After that Assoc. Prof. Pavel Sobotka, M.D., Ph.D. accepted possibility to be a head of the Institute in 1971. When he sucessfully defended doctoral thesis was appointed Professor in 1979. In this politically difficult period of so-called normalization, the staff of the Institute continued their teaching and research activities. For example, a complex of works dealing with the consequences of long-term normotherm complete ischemia of the brain was studied and the issues of experimental epileptogenesis and phenylketonuria (Prof. Sobotka, Eng. Šafanda). Significant progress was made in introducing a microelectrophysiology laboratory in which the bioelectric activity of individual neurons could be registered, and in cooperation with the Oto-rhino-laryngology clinic, a unique (at that time), laboratory for objective audiometry for hearing disorders was developed (Dr. Rokyta). From other clinical workplaces it was further cooperation with Zdenka Ulčová-Gallová, M.D. (today’s professor and DSc.) from the Obstetrics and Gynecology Clinic, in the field of immunology of reproduction. (Eng. Šafanda and Dr. Vožeh). The stereotactic atlas of the brain of the dog during ontogenesis (Dr. Vožeh) was published in the publishing house of the Slovak Academy of Sciences (VEDA Bratislava 1984) in the field of functional brain morphology research, as a monograph. In the mid-1980s, a model of chronic ethanol administration was developed for several generations of laboratory rats and the effects of this addiction on the behavior, electrogenesis and morphology of the brain were studied (Dr. Vožeh). After the “Velvet Revolution”, in 1990, after the tender proceeding Assoc. Prof. Chaloupka, M.D., Ph.D. became the head of the Institute. But in the same year after his death, Prof. Mysliveček returned from Prague and he again became a head of the Institute. His research was then focused mainly on neurotransmitters, namely dopamine and nitric oxide and their role in the development of learning and memory in the earliest ontogenesis. Here, besides other methods, an experimental model of learning on the neuronal level- long-term hippocampal potentiation was used (Dr. Barcal).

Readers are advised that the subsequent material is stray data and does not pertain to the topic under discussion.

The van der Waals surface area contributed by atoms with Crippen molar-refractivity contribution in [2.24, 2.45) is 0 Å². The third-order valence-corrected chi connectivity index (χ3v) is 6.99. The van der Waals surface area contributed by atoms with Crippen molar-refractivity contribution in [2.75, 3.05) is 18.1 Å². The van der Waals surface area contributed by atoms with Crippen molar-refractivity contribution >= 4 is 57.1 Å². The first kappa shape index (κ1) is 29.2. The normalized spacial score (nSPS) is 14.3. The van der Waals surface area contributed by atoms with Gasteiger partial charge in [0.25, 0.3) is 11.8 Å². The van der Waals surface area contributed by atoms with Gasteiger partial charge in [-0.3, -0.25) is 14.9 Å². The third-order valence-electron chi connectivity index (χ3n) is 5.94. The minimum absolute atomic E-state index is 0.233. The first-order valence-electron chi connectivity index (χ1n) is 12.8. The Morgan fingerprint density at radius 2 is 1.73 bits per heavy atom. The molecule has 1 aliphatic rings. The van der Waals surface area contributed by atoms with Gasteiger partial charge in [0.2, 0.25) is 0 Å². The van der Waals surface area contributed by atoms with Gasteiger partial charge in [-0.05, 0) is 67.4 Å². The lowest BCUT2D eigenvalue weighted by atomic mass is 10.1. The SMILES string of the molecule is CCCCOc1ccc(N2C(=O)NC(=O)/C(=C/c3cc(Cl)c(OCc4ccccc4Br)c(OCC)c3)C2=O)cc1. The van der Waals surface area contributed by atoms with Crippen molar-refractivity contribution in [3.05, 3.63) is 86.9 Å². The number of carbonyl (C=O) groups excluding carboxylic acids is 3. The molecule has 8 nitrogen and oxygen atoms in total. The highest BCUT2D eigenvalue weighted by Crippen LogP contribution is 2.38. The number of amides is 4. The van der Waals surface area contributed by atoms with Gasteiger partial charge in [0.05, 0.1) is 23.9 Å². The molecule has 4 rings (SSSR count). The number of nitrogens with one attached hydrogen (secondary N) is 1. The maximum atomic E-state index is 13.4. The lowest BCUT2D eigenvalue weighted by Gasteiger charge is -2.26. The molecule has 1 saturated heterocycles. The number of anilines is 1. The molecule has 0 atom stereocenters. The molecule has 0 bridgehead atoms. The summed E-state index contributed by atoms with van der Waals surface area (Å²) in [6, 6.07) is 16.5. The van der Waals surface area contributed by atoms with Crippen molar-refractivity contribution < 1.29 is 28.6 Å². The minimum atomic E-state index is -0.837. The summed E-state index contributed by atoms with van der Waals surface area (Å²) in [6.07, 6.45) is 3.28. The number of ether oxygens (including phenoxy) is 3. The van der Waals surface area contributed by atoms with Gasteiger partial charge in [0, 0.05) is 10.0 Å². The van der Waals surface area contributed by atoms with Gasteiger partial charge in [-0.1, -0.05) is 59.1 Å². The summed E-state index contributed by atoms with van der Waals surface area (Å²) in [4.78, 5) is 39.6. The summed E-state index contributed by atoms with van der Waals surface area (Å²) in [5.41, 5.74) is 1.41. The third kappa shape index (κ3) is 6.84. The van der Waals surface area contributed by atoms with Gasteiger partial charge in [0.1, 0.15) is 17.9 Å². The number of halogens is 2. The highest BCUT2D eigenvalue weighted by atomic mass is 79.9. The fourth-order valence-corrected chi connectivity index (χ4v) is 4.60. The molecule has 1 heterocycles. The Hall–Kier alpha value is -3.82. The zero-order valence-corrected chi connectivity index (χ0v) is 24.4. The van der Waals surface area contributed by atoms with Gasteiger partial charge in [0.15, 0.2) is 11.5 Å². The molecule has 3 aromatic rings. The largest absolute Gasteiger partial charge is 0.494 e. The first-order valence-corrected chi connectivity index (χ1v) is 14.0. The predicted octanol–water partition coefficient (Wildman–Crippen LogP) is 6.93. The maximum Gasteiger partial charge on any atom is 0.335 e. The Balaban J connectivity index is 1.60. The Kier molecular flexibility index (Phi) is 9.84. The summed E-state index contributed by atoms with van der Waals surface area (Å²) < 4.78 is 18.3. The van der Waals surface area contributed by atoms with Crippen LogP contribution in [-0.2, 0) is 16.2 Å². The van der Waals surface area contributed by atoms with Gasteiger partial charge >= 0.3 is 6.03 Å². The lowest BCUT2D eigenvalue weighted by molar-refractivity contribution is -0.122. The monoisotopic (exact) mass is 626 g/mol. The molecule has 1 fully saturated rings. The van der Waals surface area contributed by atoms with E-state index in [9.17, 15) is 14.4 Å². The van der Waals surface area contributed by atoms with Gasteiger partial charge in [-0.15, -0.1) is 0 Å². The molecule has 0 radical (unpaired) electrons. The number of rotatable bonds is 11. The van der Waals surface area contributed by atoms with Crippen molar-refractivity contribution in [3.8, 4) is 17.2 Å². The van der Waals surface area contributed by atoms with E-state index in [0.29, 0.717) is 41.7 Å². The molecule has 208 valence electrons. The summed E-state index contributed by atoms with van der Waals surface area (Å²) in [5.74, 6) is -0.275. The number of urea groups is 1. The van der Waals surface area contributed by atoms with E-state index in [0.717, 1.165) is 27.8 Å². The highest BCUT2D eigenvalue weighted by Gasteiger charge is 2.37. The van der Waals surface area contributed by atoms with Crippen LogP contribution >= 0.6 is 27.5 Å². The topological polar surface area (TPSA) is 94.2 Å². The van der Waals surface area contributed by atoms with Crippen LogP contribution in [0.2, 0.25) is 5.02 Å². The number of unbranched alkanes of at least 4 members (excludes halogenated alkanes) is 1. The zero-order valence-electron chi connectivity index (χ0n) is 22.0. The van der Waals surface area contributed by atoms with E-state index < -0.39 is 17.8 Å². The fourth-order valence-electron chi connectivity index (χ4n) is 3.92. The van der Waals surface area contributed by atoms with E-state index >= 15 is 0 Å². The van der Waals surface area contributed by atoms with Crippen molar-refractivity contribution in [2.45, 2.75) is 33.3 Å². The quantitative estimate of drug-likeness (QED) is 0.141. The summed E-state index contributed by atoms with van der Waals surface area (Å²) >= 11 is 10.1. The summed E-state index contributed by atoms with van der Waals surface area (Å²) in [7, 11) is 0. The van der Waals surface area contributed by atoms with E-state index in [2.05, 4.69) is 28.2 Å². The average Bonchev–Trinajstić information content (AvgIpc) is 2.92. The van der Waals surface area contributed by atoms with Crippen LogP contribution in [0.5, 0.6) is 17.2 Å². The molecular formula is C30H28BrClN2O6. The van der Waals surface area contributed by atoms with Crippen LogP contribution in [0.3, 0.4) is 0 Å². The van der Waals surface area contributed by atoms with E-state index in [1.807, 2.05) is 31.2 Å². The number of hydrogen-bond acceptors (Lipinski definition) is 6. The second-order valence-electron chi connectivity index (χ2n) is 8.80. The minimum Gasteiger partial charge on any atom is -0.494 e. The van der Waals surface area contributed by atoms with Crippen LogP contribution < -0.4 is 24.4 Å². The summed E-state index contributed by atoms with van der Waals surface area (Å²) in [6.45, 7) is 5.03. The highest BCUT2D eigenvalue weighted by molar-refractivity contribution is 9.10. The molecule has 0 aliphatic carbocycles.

In 1993 Assoc. Prof. Jan Záhlava, M.D., Ph.D. became a Head of the Institute.During his leadership the aforementioned research of the institute continued, and new opportunities in foreign relations were used. New professional contacts with renowned workplaces and also long-term stays of Assoc. Prof. Vožeh as a Visiting Professor at the Department of Physiology, University College London (1995, 1996) were realized. In co-operation with dr. K.W.T. Caddy not only interesting findings were published, but also was gained a new experimental model for basic research in neuropathophysiology (Lurcher mutant mice with congenital cerebellar degeneration). At the same time close scientific cooperation with some other countries began. The important timing point was the spring of 1998, when the Institute became the only representative of the Czech Republic in the newly established and internationally coordinated COST program of the EU in neuroscience, Action B10, Brain Damage Repair – and Prof. Vožeh became the only representative of the Czech Republic in the relevant Management Committee. The project of the Institute, entitled “Functional and Morphological consequences of Cerebellar Degeneration and Possibilities of Influencing it”, subsequently received an international grant under this program. In the same year, in autumn 1998, Assoc. Prof. Vožeh became a leader of the Institute and the vast majority of the workplace activities aimed to successfully solve this task. The mentioned research problem, i.e. a study of the cerebellar degeneration in Lurcher mice and other models has become the focal point of the scientific focus of the workplace for the coming years.